For years the cries was, "kill X-Box, kill X-Box, Microsoft will never catch Sony, kill X-Box."

    IIRC 15 to 18 months ago X-Box became profitable, and X-Box has the highest sales attach of all the consoles (insert, what about Blu-Ray discs here).

    However if you go the Foolish MSFT board the wails and cries to kill X-Box are now silent. And with the Rock Star franchise, Halo, and Gears of War, red ring of death and all, the X-Box 360 has built a loyal following that accepts it, quirks and all.

    Oh I know, more Wii's sold, but the Wii is a different kind of console. It is like comparing a Nissan 350Z NISMO to a Toyota Corolla S. They both have wheels, they both claim to be sporty, but the Wii appeals to a larger group aimed at a different gamer segment. And the Wii doesn't play (no pun intended) in the content delivery arena, which X-Box is being very effective with in part due to the NetFlix offering.

    The Zune software is pretty darn good, the Gen II/III Zunes are pretty darn good to. If the economy continues to circle the drain on a whole, then I agree, the Zune becomes low hanging fruit to shut it down, but right now keep up the fight.

  • Report this Comment On January 06, 2009, at 7:16 AM, TMFMileHigh wrote:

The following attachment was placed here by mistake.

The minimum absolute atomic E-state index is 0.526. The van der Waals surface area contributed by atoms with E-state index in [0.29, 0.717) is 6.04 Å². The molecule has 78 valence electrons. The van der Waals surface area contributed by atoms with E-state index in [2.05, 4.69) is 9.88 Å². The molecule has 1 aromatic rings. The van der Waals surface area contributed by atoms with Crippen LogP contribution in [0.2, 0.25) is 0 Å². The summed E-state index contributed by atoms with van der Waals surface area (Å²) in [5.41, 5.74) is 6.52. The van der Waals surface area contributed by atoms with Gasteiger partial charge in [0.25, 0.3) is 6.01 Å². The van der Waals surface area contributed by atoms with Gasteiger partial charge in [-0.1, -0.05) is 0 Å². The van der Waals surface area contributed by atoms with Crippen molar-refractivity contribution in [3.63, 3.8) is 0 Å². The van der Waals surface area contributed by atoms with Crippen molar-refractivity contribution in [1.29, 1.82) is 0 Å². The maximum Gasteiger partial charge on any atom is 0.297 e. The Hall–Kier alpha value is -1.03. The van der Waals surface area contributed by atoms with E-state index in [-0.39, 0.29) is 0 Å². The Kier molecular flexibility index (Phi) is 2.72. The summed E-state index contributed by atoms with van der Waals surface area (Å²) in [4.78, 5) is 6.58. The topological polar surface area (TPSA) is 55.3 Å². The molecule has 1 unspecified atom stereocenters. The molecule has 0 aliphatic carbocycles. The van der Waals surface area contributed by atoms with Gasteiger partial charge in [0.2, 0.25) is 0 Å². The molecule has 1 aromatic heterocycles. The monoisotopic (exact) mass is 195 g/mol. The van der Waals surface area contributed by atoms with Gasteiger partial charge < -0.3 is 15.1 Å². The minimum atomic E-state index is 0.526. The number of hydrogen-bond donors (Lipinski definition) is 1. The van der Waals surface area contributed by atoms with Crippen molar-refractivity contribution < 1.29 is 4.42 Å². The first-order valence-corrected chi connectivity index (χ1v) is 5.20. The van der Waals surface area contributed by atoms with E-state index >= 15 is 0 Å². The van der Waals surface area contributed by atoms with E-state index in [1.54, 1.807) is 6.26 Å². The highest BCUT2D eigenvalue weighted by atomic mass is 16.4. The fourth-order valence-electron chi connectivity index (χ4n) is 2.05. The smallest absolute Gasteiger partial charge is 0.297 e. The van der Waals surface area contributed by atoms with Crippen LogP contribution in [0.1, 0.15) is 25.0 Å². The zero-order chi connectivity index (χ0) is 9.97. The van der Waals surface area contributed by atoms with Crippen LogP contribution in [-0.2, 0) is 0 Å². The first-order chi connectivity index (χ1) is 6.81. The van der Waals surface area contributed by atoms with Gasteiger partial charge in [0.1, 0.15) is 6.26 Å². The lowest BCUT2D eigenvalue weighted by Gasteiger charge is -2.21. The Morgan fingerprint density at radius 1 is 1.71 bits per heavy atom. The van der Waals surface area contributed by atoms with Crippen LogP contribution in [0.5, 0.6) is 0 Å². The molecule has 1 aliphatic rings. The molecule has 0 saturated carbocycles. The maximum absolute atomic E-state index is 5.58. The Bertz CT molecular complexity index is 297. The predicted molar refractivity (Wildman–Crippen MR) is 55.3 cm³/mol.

'Morning Seth and Milligram46. Thanks for the comments.

    SJ: 18 hours is an eternity nowawadays and customer comments are what they are. The outage frustrated many. But that's not even the point, nor are your assertions about how great the device is (funny how you sound so much like a Mac fanboy -- I know you're only making a point but go back and read what you wrote. I've received Apple hate mail that reads similarly, if not quite as intelligently.).

    The Zune has a small but loyal following, more small than loyal. The numbers shouldn't be ignored. "We'll get 'em someday!" is a baseball chant, not a business strategy.

    Milligram: Yes, the Xbox is a good case study. I don't remember calling for the end of it but maybe I was among the chorus. If so, it would be yet another time I've been wrong. (As if *that's* unusual.)

    The difference between the Xbox and the Zune, I think, is that one is a platform and the other isn't. Moreover, the Xbox gives Microsoft an emerging competitive advantage over Apple and others in the battle for the living room. Seth was earliest on this point but it's one area where we agree: